I’ll never forget the first time I tried weed. It was the summer before starting my freshman year of high school and my friends and I went to see Friday. Then when Belly came out a few years later I remember thinking “Wow, Nas and DMX look cool doing it, maybe I’ll give it another try.” Nope.
Marijuana use in film is not some recent trend. In fact, the 1932 film Jewel Robbery features a scene where a character is forced to smoke a marijuana-laced cigarette that makes him forget his troubles. Two films were released in 1936 that were meant to warn about the dangers of drug use and what can happen as a result.
Marihuana didn’t have much fanfare, but Reefer Madness (originally made as Tell Your Children and sometimes titled as The Burning Question, Dope Addict, Doped Youth, and Love Madness) featured extreme consequences of pot use. In the film, a group of high-school students are lured by pushers to try marijuana—later leading to events ranging from a hit and run accident, to manslaughter, suicide, attempted rape, hallucinations and descent into madness from marijuana addiction.
Originally financed by a church group, Reefer Madness was intended to be shown to parents to teach them about cannabis use. The film was “rediscovered” in the early 1970s and gained new life as an unintentional satire among advocates of cannabis policy reform. Critics have since called it one of the worst films ever made.
Public opinion has since changed dramatically since the 1930s, and marijuana is no longer used as a scare tactic, but rather for comedic purposes. Several “stoner films” have become cult classics, have been nominated for Oscars, and even been selected for preservation in the National Film Registry. Here’s a look at some of those classic weed flicks!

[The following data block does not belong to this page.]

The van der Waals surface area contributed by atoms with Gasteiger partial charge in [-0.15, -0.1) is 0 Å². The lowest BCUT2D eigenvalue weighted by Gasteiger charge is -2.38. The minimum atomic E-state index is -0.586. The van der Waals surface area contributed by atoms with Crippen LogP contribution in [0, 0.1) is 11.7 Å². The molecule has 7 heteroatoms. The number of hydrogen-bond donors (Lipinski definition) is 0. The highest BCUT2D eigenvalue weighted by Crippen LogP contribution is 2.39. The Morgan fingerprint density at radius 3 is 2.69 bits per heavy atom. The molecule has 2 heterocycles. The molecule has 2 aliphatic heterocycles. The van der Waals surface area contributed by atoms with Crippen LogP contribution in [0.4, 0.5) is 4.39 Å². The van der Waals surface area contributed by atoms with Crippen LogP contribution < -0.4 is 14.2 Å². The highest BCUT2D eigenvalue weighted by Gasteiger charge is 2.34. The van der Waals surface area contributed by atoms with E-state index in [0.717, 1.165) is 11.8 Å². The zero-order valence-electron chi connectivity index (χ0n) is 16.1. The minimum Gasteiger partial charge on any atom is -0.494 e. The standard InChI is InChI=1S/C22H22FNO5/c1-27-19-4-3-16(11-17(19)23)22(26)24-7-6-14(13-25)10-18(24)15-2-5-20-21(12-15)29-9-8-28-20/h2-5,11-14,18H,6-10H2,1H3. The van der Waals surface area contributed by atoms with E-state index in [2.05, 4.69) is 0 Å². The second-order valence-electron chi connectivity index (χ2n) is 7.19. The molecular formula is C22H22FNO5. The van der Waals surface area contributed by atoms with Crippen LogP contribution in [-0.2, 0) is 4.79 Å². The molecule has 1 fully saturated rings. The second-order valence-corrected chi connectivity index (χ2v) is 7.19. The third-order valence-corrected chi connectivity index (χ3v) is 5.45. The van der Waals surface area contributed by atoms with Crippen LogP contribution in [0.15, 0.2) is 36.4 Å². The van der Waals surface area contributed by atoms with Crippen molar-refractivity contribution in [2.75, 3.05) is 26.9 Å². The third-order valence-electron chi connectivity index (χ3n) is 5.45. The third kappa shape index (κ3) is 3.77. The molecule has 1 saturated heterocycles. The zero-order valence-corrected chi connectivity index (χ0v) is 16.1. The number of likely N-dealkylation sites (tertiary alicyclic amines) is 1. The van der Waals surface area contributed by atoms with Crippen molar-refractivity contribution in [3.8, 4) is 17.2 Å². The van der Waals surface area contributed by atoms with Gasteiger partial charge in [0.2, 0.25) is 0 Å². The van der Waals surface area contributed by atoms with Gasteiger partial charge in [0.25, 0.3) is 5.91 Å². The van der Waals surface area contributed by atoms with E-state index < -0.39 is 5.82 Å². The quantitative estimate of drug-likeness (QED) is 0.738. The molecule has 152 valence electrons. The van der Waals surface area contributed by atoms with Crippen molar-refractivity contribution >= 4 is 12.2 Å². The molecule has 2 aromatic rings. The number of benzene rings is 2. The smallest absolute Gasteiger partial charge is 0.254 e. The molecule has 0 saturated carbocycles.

Easy Rider (1969)
Easy Rider was written by Peter Fonda, Dennis Hopper, and Terry Southern, produced by Fonda, and directed by Hopper. Fonda and Hopper played two bikers who travel through the American Southwest, carrying the proceeds from a cocaine deal. At the 42nd Academy Awards, Jack Nicholson was nominated for Best Actor in a Supporting Role, and the film was also nominated for Best Original Screenplay.
One of the reasons Easy Rider stands out from almost every other film involving marijuana is that during the campfire scene where Jack Nicholson’s character tries pot for the first time, Peter Fonda confirmed he was smoking “real pot” with co-stars Nicholson and Dennis Hopper.
Fonda denies claims that the actors also used actual LSD. According to an interview with Extra, the star said: “We did not take LSD, no matter what the rumors say. You can’t make a movie when you’re ripped like that.”
Up in Smoke (1978)
Richard “Cheech” Marin & Tommy Chong had been a comedy team for about ten years before they started reworking some of their material for their first film Up in Smoke. The film is credited with establishing the stoner film genre. It earned over $44 million at the domestic box office, making it one of the highest grossing films of the year. However, the film was banned in South Africa due to censors in the country believing that the film “might encourage the impressionable youth of South Africa to take up marijuana smoking”.
The success of Up in Smoke led to two sequels and other films that weren’t centered around marijuana: Cheech and Chong’s Next Movie (1980), Nice Dreams (1981), Things Are Tough All Over (1982), Still Smokin (1983), Cheech & Chong’s The Corsican Brothers (1984), Get Out of My Room (1985), Cheech & Chong: Roasted (2008), and most recently Cheech & Chong’s Animated Movie! (2013).
Cheech & Chong stopped by Sway in the Morning and Snoop Dogg happened to be in the building so we had them speak about their highs (pun) and lows with weed.
Friday & Kids (1995)